It’s easy enough to feel like the Predator during an opening shootout, when we as the audience have no real idea who the hell anyone is or what’s going on. Except we know at once that we’re trapped in an action film, and a fairly gratuitous one at that. No problemo there. Gratuity and I are old friends. But Predator 2 is unique in that it lets us know, almost from the first, that it knows we know how gratuitous all this is.
I think this extra level of aesthetic intelligence contributed to Predator 2‘s near-universal condemnation. Genre fans failed to appreciate the time, effort and thought that went into this production (at least at the time…most have woken up since, and the rest of you should keep reading – this one’s for you guys), while non-fans…well…we all know there’s no reasoning with them, don’t we? Yes.
Rumor has it our returning screenwriters, John and Jim Thomas, wrote this sucker as another Ah-nuld vehicle under the mistaking impression that his presence added anything essential to the first film. And hell, maybe it did – I’ve read reviews that panned this film for its lack of Ah-nuld alone…but I digress. Fact is, Ah-nuld rejected the very idea of a Predator 2, especially hating the idea of setting it in a city. As if the Mexican jungle (standing in for Nicaragua) added anything essential to the first film…logic Robert Rodriquez seems to have followed for his Predators.
But I digress again. Ah-nuld went on to make Running Man, Red Heat and Twins instead, leaving an Action Hero-shaped hole in this production, which gave 20th Century Fox shivers. It would take two years and one successful comic book miniseries (since novelized as the excellent Concrete Jungle) to wring a greenlight for Predator 2 out of the suits.
With no preamble, the film drops us into what the Helpful Title Card calls “Los Angeles, 1997.” (Ha!) Future LA (as viewed from the high, distant past of 1990) is a shitstorm of heat, dust, and gang wars. Why, here’s one right now: a street-level shootout between Colombian narcotrafficantes and your good friends and mine at the LAPD.
This serves the same function as Ah-nuld’s team’s destruction of the (Sandinistan? More than likely) camp fifteen minutes into their adventure: it effectively introduces us to this world and its characters by hitting us in the face with bloodshed and explosions. But fuck Ah-nuld’s initial misgivings: I say, setting things in an urban dystopia allows for greater economy of exposition. No need for some boring speech by some stereotypical General. Here, we know where we are the same way we know Jesus loves us: the media tells us so.
More on that later. For now, let’s meet Lt. Michael R. Harrigan (Danny Glover, between Lethal Weapons 2 and 3), whom a text-reader program will later describe as having a “violence-prone, obsessive-compulsive personality, with a history of excessive force throughout his eighteen years as a Los Angeles police officer.” That is, he’s a Warrior Cop who Doesn’t Play by the Rules. Typical L.A. bacon. Typical Hollywood bacon as well. Five minutes after arriving on-site, Harrigan single-handedly concludes the shootout, ensuring the rescue of two wounded officers and the deaths of four random, Spanish-speaking (i.e., evil) gang members. And I’m wondering, What? Has the LAPD of this universe never heard of rooftop SWAT snipers?
Apparently not, for the rest of the gang escaped into their arms cache/five-story walk-up during Mike’s heroic rescue/brutal bad-guy massacre. Orders from “Chief Heinemann” (Robert Davi) prescribe against Mike’s following them inside. But screw that, right? What Washington? What orders? Mike leads his team in…and discovers someone (or something) has already done their work for them, cleaning up one mess by making an even bigger (and bloodier) one.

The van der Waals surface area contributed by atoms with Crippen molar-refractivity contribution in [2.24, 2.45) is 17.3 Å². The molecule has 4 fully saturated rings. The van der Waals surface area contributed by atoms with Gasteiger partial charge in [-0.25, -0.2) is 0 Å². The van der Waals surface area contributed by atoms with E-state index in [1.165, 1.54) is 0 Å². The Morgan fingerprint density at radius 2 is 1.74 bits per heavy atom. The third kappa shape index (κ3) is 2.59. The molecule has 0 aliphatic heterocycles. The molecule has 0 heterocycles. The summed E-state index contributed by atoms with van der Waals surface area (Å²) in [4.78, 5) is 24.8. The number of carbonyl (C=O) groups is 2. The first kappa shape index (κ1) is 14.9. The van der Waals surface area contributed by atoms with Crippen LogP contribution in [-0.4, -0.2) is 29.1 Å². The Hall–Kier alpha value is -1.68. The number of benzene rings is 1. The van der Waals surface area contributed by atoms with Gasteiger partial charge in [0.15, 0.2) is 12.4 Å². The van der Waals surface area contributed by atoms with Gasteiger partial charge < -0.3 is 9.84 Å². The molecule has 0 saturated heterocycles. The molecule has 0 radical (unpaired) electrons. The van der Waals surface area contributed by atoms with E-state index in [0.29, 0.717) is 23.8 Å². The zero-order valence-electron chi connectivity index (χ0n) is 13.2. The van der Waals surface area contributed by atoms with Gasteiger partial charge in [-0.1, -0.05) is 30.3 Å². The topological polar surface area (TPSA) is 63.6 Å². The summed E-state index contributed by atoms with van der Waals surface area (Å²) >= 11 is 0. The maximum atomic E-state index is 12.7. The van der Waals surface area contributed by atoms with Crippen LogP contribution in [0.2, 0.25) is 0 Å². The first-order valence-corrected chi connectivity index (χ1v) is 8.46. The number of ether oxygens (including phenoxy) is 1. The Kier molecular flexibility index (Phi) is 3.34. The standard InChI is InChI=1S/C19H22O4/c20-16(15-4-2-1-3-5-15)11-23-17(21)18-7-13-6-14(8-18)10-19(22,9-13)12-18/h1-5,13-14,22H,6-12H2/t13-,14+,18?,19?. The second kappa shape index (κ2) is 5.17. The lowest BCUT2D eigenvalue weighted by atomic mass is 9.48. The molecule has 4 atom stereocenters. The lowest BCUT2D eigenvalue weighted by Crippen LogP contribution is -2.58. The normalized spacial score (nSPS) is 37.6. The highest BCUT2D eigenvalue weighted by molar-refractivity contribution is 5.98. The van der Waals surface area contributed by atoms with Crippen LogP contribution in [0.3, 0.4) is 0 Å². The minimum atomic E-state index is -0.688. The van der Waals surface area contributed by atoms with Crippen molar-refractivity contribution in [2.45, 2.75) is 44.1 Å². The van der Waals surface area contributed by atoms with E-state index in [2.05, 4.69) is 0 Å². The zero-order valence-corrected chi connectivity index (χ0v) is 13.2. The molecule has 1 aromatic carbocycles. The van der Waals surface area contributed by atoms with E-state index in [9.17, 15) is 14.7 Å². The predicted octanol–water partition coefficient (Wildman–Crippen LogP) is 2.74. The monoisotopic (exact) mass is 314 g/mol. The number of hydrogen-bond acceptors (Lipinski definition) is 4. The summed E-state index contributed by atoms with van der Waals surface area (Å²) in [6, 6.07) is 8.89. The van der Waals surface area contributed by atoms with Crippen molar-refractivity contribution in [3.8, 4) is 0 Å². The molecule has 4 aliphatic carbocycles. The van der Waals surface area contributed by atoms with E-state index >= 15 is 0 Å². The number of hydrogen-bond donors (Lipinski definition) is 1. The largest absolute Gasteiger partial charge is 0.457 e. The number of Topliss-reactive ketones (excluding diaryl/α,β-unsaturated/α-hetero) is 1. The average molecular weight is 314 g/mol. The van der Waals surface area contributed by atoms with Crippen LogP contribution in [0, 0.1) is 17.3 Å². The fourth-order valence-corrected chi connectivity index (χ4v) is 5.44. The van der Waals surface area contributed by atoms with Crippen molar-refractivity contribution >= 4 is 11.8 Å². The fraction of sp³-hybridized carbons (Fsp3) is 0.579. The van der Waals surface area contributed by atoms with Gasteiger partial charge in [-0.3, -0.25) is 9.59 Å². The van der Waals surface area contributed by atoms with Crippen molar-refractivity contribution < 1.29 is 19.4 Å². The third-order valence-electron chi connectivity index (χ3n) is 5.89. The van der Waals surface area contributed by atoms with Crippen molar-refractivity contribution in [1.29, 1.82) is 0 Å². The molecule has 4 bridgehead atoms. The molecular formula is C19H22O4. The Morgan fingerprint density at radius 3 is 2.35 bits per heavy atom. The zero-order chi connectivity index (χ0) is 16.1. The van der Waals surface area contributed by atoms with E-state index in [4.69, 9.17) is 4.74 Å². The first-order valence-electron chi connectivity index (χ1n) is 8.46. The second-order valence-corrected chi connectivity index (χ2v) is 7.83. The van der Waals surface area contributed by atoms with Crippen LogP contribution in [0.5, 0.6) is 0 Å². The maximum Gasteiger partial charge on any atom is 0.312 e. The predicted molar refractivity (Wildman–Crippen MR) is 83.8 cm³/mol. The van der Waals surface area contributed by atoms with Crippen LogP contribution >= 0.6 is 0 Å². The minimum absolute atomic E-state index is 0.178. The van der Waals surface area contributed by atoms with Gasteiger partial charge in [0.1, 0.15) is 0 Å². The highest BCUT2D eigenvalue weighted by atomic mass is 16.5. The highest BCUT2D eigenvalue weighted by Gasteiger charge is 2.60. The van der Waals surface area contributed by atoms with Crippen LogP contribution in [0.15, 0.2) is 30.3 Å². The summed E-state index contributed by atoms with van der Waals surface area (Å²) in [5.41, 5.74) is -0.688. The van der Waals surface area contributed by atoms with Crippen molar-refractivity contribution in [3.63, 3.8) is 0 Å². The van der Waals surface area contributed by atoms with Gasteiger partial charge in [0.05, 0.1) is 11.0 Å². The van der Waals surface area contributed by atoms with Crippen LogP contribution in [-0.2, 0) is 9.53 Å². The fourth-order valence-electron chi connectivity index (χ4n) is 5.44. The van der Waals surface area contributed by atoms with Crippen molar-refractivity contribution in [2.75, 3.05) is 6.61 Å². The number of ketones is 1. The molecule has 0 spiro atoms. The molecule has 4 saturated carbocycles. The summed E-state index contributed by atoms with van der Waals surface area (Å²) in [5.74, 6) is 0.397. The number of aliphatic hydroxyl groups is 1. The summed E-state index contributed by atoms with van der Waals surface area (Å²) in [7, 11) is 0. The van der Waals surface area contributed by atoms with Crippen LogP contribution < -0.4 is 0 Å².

“What the hell is this?” Harrigan asks his fellow cops as they explore (along with the camera) a room full of dismembered drug dealers. Mike’s partner Danny (Rubin Blades) will later surmise that, “Whoever did this waited until the last minute, and then took out five men armed with machine guns by hand…and then got by us. Maybe we should give ‘im a job, put ‘im on the payroll.”
Unfortunately, the LAPD has enough “official” trouble already. It seems Chief Heinemann is himself getting trod upon by Special Agent Peter Keyes, DEA (Gary Busey, between Acts of Piracy and My Heroes Have Always Been Cowboys). Mike’s to “extend” his “full cooperation” to Agent Keyes’ little look into the local drug scene. This amounts to asking “how high?” whenever Keyes says “Jump”.
Since no Warrior Cop worth his inability to Play By The Rules would dare knuckle under for Gary Point Break Busey, Mike and his (seemingly handpicked) team of cops who Don’t Play By The Rules rush right into the scene of our next grisly murder…and right into Keyes. “The next time you cross me,” Mr. “DEA” warns Mike in trademark Busey Hiss, “you’re gonna come up missing.” Keyes is such a bad ass he’s got Adam Baldwin for a Smithers. The character’s name is Garber, but it could just as well be Marcus Hamilton, especially once Garber volunteers to “take care” of Mike. (Keyes declines.) Or when he delivers this film’s one Immortal Line, telling Mike that Keyes is, “The last person in the world you wanna fuck with.” Baldwin’s youthful-but-dangerous-seeming presence, and Busey’s haughty, I’m-Gary-Busey-Damnit demeanor, add an air of extra-judicial menace to Keyes’ entire operation. As Harrigan says, “These guys sure aren’t the DEA.” What are they really after?
Well, we the audience know Keyes is tracking the extraterrestrial trophy hunter who’s been stalking Mike (and his merry band) since the mercifully credits-free opening. In true Alien-rip-off fashion, the Predator makes mince meat of Danny, forcing Mike to become a Cop on a Mission. He even gets to say, “Now it’s personal,” in the emotive sneer of a cop who’s lost his long-time partner to an invisible alien.
That’s one of the things I like about these Fox monster movies: back in the 80s, they never hesitated to brutally murder their main character’s friends. These are the stories of people whose lives are irrevocably changed by their encounter with the Unknown. As opposed to today, when hero’s families are off-limits and the reward for surviving your alien adventures is Megan Fox.
Back in the day, people like Rubin Blades and Bill Paxton could still play cops in movies, and no one “gets” this film’s Token Girl: she’s Maria Conchita Alonso, damnit. Blades is meant to be the Danny Glover to Danny Glover’s Mel Gibson, leaving Maria to play someone’s Lorna Cole…the Thomas brothers only know who. And I wish the script had left more room for the three of them to be the Buddy Cop team they’re obviously meant to be. But the Thomas’ are no great shakes at characterization. As before, they assign every character an occasionally-annoying trait (or, in the case of Alonso’s character, a gender) and leave the action sequences to do the rest.